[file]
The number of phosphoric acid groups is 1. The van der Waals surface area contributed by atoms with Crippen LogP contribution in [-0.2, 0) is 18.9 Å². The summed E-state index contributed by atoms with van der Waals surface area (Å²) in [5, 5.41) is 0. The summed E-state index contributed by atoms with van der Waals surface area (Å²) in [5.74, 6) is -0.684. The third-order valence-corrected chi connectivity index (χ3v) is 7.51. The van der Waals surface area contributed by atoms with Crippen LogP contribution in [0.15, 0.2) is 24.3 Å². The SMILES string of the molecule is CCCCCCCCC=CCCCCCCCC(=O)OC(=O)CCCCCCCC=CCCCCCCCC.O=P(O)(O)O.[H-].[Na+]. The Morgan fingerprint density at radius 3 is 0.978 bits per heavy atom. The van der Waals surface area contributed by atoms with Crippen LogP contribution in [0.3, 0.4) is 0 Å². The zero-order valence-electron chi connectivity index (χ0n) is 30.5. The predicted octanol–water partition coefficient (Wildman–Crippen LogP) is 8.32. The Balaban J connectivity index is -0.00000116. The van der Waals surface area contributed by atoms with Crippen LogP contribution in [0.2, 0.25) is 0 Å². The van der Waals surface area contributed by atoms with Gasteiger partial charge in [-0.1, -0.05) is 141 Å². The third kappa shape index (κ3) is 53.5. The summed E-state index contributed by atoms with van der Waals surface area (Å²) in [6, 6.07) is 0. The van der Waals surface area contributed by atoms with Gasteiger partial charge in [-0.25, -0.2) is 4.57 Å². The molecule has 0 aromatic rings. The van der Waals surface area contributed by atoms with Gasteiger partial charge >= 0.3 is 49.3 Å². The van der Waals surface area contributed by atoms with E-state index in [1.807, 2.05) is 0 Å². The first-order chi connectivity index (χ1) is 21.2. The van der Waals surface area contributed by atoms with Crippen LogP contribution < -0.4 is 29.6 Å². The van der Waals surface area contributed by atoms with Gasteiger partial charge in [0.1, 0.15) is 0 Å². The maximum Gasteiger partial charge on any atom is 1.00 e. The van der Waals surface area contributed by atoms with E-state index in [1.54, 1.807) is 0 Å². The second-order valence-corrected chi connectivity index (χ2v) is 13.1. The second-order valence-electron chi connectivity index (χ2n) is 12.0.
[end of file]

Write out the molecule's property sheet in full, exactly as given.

The number of phosphoric acid groups is 1. The van der Waals surface area contributed by atoms with Crippen LogP contribution in [-0.2, 0) is 18.9 Å². The summed E-state index contributed by atoms with van der Waals surface area (Å²) in [5, 5.41) is 0. The summed E-state index contributed by atoms with van der Waals surface area (Å²) in [5.74, 6) is -0.684. The third-order valence-corrected chi connectivity index (χ3v) is 7.51. The van der Waals surface area contributed by atoms with Crippen LogP contribution in [0.15, 0.2) is 24.3 Å². The SMILES string of the molecule is CCCCCCCCC=CCCCCCCCC(=O)OC(=O)CCCCCCCC=CCCCCCCCC.O=P(O)(O)O.[H-].[Na+]. The Morgan fingerprint density at radius 3 is 0.978 bits per heavy atom. The van der Waals surface area contributed by atoms with Crippen LogP contribution in [0.3, 0.4) is 0 Å². The zero-order valence-electron chi connectivity index (χ0n) is 30.5. The predicted octanol–water partition coefficient (Wildman–Crippen LogP) is 8.32. The Balaban J connectivity index is -0.00000116. The van der Waals surface area contributed by atoms with Crippen LogP contribution in [0.2, 0.25) is 0 Å². The van der Waals surface area contributed by atoms with Gasteiger partial charge in [-0.1, -0.05) is 141 Å². The third kappa shape index (κ3) is 53.5. The summed E-state index contributed by atoms with van der Waals surface area (Å²) in [6, 6.07) is 0. The van der Waals surface area contributed by atoms with Gasteiger partial charge in [-0.25, -0.2) is 4.57 Å². The molecule has 0 aromatic rings. The van der Waals surface area contributed by atoms with Gasteiger partial charge >= 0.3 is 49.3 Å². The van der Waals surface area contributed by atoms with E-state index in [1.807, 2.05) is 0 Å². The first-order chi connectivity index (χ1) is 21.2. The van der Waals surface area contributed by atoms with Crippen LogP contribution < -0.4 is 29.6 Å². The van der Waals surface area contributed by atoms with Gasteiger partial charge in [0.1, 0.15) is 0 Å². The maximum Gasteiger partial charge on any atom is 1.00 e. The van der Waals surface area contributed by atoms with E-state index in [1.54, 1.807) is 0 Å². The second-order valence-corrected chi connectivity index (χ2v) is 13.1. The second-order valence-electron chi connectivity index (χ2n) is 12.0.